Day 4: What the Nose Knew

Barbara Tritz
· June 4, 2023 ·

3 minutes

The Nose

In first grade my teacher would put poems on the black board and we always had to copy them down. The one I remember to this day:

My Nose

It doesn’t breathe.

It doesn’t smell.

It doesn’t feel so very well.

I am disgusted with my nose, the only thing it does is blows.

If only I knew then what I know now!

Nasal hygiene may be more important than oral hygiene! And that’s saying a lot, considering that’s coming from a dedicated biological dental hygienist! If the nose is congested, then the mouth becomes dry, and tooth decay and gum disease flourish. So, no matter how great you brush and floss, your oral health will decline and sometimes rapidly.

Nasal Hygienist

Nose hygiene- who knew there was such a thing? You blow your nose and that should do it, right? And then there is nose picking but we all know that’s a no-nose!

It’s cottonwood season here in the beautiful Pacific Northwest, so that means it’s allergy season. which means allergy medications and lots of sniffling and congestion going on. Did you know your nose creates four cups of secretions on a good day, and even more when it’s allergy season or you are congested with a cold? That’s a lot of mucus.

A clogged nose makes nasal breathing so difficult and most folks just resort to mouth breathing. This affects sleep quality, taste receptors, and brain clarity. Hyposmia and picky eating starts when you can’t taste food. All respiratory problems start in the nose. It is a breeding ground for all the rhinoviruses, coronaviruses, and other bacteria to then spread throughout the body. Practice daily nasal hygiene and you’ll reduce your risk of colds earaches and other nasties.

The nose has its own biofilm. Just like your teeth get covered in a plaque biofilm full of bacteria, fungi, parasites, and viruses, so does your nose! (In my office, we even put some snot on a microscope slide to actually see the biofilm bugs in action. So cool to see but I will spare you the video.) The sinus cavities are quite large and are lined with a sticky, gooey biofilm. Biofilms are hard to break up- just like on teeth!

The sinus cavity is full of bacteria, fungi, and viruses!

And, just like teeth, your sinus cavity would benefit from a daily cleansing so you and your child can use the nose to breathe. (Mouth breathing is not healthy breathing.) Nasal hygiene breaks up this biofilm, moisturizes the nose, and reduces the bad bugs so you stay healthier.

Nasal Hygiene

I like Xlear xylitol nasal spray (pronounced “CLEAR” Not “X’ lear, just FYI) but there are other saline sprays, iodine sprays, and of course, for the DIYer, a homebrewed concoction. Use what works best for you.

To clean your nose with Xlear or other sprays:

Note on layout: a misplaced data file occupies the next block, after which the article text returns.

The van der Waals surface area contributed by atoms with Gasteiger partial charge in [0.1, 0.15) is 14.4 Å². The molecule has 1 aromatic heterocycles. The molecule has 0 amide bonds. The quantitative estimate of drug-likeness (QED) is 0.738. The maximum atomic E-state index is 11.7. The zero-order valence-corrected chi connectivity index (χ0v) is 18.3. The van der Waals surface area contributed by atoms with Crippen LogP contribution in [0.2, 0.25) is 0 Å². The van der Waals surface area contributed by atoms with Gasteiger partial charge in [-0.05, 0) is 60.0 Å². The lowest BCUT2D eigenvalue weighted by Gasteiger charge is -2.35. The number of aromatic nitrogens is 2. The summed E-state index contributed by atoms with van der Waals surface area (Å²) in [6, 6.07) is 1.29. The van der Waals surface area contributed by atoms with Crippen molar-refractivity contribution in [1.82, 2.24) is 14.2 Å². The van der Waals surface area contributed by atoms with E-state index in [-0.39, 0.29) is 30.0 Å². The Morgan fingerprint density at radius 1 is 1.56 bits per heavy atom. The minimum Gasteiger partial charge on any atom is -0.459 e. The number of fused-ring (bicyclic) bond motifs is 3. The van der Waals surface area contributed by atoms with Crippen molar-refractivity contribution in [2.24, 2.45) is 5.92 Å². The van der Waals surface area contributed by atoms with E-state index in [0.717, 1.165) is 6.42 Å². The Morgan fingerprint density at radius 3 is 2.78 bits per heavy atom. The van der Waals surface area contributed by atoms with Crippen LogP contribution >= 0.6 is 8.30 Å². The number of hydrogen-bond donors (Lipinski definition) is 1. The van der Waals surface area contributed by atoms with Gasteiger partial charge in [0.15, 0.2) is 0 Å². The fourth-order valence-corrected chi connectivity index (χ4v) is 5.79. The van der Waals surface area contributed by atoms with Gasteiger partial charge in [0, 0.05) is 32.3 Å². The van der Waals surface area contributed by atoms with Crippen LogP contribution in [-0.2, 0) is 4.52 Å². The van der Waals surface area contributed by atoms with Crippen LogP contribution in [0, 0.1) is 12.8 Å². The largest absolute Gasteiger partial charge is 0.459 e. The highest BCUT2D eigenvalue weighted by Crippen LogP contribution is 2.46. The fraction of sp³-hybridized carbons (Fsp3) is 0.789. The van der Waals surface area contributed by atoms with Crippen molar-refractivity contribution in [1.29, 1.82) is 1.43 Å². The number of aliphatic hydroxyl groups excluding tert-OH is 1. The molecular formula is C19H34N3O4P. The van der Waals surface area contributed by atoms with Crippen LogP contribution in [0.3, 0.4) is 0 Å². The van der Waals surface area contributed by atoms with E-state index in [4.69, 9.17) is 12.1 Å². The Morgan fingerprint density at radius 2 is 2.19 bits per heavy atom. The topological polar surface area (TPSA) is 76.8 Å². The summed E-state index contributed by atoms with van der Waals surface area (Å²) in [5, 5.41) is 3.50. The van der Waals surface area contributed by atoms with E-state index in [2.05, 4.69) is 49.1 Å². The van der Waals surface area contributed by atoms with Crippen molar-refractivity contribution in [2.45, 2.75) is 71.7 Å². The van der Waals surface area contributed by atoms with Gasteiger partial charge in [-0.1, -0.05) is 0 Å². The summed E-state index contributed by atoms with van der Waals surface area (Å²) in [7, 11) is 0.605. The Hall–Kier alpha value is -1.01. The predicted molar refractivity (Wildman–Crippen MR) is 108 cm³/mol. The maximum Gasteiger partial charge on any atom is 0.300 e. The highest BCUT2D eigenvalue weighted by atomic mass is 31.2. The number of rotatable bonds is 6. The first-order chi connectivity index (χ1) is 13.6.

#1. Wash your hands (after three years of covid we should all do this without prompting but just in case you need a reminder)

#2. Gently blow your nose.

#3. Prime the saline/iodine or Xylitol bottle away from the face.

#4. Tip your head forward slightly. (NOT back)

#5. Inset the nozzle into the nostril.

#6. Aim the nozzle in a “W shape” (NOT straight back- that will just put the spray down the back of your throat) You want the solution to go to your sinus cavity so aim to the side of your nose.

#7. Spray gently

#8. Do not inhale (Again, that brings the solution down the throat)

#9. Dab your nostril with a tissue and repeat on the other side.

#10. Wash your hand again.

Now you know how to correctly use your nasal spray and clean your nose. Habit stack and do this in the shower so you do it daily!

Nasal hygiene daily – your nose will thank you. It “knows” how to work if you can just keep it clean. And now you know too.

Tomorrow we’ll talk more about breathing

Keep your nose clean 😉

Barbara Tritz

Queen of Nasal Hygiene

PS. For a more indepth review of nasal hygiene- click here.

Hello, I'm Barbara Tritz

Unveiling the Stories Behind Dental Hygiene

Loving science, especially biology, from an early age, Barbara is a registered dental hygienist, certified biological hygienist, and orofacial myofunctional therapist. In 2019, she received the Hu-Friedy/ADHA Master Clinician Award from the American Dental Hygienist Association.

Share your thoughts below!

4 Comments

  1. Jackie Lindrup

    I love these daily messages and am learning, and sending some of them on to my grown up kids!

    Reply
  2. Dee

    I’m going to tell my friend about the nasal hygiene, as her baby grandson in Scotland has been poorly for months with ear and throat infections. he’s not thriving as he won’t eat food with lumps as it hurts his throat. Repeated antibiotics from the GP haven’t helped. The mum’s paid £200 for a private paediatric ENT 20 minute consultation to see if he needs eg grommets, tonsil or adenoid surgery etc, as the NHS would not even have a consultant appt till next year.

    Reply
    • Barbara Tritz

      Hello Dee,
      Thank you. Here’s the story of why they invented Xlear. https://xylitol.org/grandmothers-cure-ear-infections-view-xlear-beginning/
      The other thing to ask the grandmother: is the baby feed lying down? If so, the milk can flow into the inner ear. Feed the baby so their head is above the level of the stomach to prevent the Eustachian tubes from getting blocked by the fluid.
      Has the baby been checked for tongue tie/lip ties? My daughter is studying to become an IBCLC. International Board Certified Lactation Consultant. Since this group is international, I wonder if they have one near your friend’s grandson. IBCLCs would be able to screen for a tongue or lip tie.
      My last suggestion is Melanie Potuck, a feeding expert. https://mymunchbug.com/
      Hope these tips help him. Please let me know,
      Thank you for reaching out and sharing my post.
      Sincerely,
      Barbara

      Reply

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